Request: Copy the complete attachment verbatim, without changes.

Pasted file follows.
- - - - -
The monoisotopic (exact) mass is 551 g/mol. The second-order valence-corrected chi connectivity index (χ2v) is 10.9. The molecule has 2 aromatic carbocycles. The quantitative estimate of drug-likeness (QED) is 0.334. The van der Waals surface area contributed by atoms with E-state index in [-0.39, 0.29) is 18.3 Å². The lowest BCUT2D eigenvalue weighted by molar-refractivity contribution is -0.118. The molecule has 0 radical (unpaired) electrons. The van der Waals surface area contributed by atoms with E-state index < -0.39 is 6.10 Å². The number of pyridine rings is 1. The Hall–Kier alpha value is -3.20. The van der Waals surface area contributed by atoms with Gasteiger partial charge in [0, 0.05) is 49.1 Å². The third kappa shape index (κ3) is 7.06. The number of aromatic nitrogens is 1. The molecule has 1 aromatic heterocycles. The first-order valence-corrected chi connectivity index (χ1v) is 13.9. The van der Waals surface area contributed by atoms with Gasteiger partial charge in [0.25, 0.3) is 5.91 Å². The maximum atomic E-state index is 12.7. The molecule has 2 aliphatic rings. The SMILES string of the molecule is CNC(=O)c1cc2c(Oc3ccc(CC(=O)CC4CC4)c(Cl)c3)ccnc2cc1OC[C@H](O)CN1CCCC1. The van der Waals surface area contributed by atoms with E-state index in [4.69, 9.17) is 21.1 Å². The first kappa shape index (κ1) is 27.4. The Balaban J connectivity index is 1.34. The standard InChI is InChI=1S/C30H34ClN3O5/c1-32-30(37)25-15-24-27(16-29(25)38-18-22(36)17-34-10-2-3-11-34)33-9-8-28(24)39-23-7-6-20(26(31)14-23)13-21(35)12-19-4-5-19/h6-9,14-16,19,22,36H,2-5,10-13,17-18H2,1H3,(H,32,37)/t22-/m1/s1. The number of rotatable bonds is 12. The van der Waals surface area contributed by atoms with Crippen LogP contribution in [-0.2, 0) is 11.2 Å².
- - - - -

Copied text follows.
The monoisotopic (exact) mass is 551 g/mol. The second-order valence-corrected chi connectivity index (χ2v) is 10.9. The molecule has 2 aromatic carbocycles. The quantitative estimate of drug-likeness (QED) is 0.334. The van der Waals surface area contributed by atoms with E-state index in [-0.39, 0.29) is 18.3 Å². The lowest BCUT2D eigenvalue weighted by molar-refractivity contribution is -0.118. The molecule has 0 radical (unpaired) electrons. The van der Waals surface area contributed by atoms with E-state index < -0.39 is 6.10 Å². The number of pyridine rings is 1. The Hall–Kier alpha value is -3.20. The van der Waals surface area contributed by atoms with Gasteiger partial charge in [0, 0.05) is 49.1 Å². The third kappa shape index (κ3) is 7.06. The number of aromatic nitrogens is 1. The molecule has 1 aromatic heterocycles. The first-order valence-corrected chi connectivity index (χ1v) is 13.9. The van der Waals surface area contributed by atoms with Gasteiger partial charge in [0.25, 0.3) is 5.91 Å². The maximum atomic E-state index is 12.7. The molecule has 2 aliphatic rings. The SMILES string of the molecule is CNC(=O)c1cc2c(Oc3ccc(CC(=O)CC4CC4)c(Cl)c3)ccnc2cc1OC[C@H](O)CN1CCCC1. The van der Waals surface area contributed by atoms with E-state index in [4.69, 9.17) is 21.1 Å². The first kappa shape index (κ1) is 27.4. The Balaban J connectivity index is 1.34. The standard InChI is InChI=1S/C30H34ClN3O5/c1-32-30(37)25-15-24-27(16-29(25)38-18-22(36)17-34-10-2-3-11-34)33-9-8-28(24)39-23-7-6-20(26(31)14-23)13-21(35)12-19-4-5-19/h6-9,14-16,19,22,36H,2-5,10-13,17-18H2,1H3,(H,32,37)/t22-/m1/s1. The number of rotatable bonds is 12. The van der Waals surface area contributed by atoms with Crippen LogP contribution in [-0.2, 0) is 11.2 Å².